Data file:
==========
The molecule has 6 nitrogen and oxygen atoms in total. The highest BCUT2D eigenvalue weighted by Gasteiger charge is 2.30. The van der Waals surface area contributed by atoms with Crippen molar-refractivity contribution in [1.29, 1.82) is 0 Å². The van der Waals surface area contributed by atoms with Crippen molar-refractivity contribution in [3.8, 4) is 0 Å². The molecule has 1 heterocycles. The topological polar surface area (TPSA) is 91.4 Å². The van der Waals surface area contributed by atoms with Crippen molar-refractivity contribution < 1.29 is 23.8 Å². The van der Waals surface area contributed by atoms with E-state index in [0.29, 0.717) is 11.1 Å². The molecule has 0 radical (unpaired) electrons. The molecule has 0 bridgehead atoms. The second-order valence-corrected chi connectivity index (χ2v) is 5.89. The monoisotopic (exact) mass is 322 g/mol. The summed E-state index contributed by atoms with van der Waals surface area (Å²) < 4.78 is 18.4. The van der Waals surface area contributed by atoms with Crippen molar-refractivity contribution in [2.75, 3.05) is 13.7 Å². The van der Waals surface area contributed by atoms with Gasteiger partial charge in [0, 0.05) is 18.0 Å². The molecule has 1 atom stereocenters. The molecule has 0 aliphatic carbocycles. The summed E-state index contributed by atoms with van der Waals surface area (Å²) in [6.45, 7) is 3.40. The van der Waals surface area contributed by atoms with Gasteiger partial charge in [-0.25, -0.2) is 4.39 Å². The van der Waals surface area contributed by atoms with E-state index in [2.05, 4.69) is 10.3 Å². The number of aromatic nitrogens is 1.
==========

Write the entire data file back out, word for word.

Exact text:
The molecule has 6 nitrogen and oxygen atoms in total. The highest BCUT2D eigenvalue weighted by Gasteiger charge is 2.30. The van der Waals surface area contributed by atoms with Crippen molar-refractivity contribution in [1.29, 1.82) is 0 Å². The van der Waals surface area contributed by atoms with Crippen molar-refractivity contribution in [3.8, 4) is 0 Å². The molecule has 1 heterocycles. The topological polar surface area (TPSA) is 91.4 Å². The van der Waals surface area contributed by atoms with Crippen molar-refractivity contribution < 1.29 is 23.8 Å². The van der Waals surface area contributed by atoms with E-state index in [0.29, 0.717) is 11.1 Å². The molecule has 0 radical (unpaired) electrons. The molecule has 0 bridgehead atoms. The second-order valence-corrected chi connectivity index (χ2v) is 5.89. The monoisotopic (exact) mass is 322 g/mol. The summed E-state index contributed by atoms with van der Waals surface area (Å²) < 4.78 is 18.4. The van der Waals surface area contributed by atoms with Crippen molar-refractivity contribution in [2.75, 3.05) is 13.7 Å². The van der Waals surface area contributed by atoms with Gasteiger partial charge in [0, 0.05) is 18.0 Å². The molecule has 1 atom stereocenters. The molecule has 0 aliphatic carbocycles. The summed E-state index contributed by atoms with van der Waals surface area (Å²) in [6.45, 7) is 3.40. The van der Waals surface area contributed by atoms with Gasteiger partial charge in [-0.25, -0.2) is 4.39 Å². The van der Waals surface area contributed by atoms with E-state index in [2.05, 4.69) is 10.3 Å². The number of aromatic nitrogens is 1.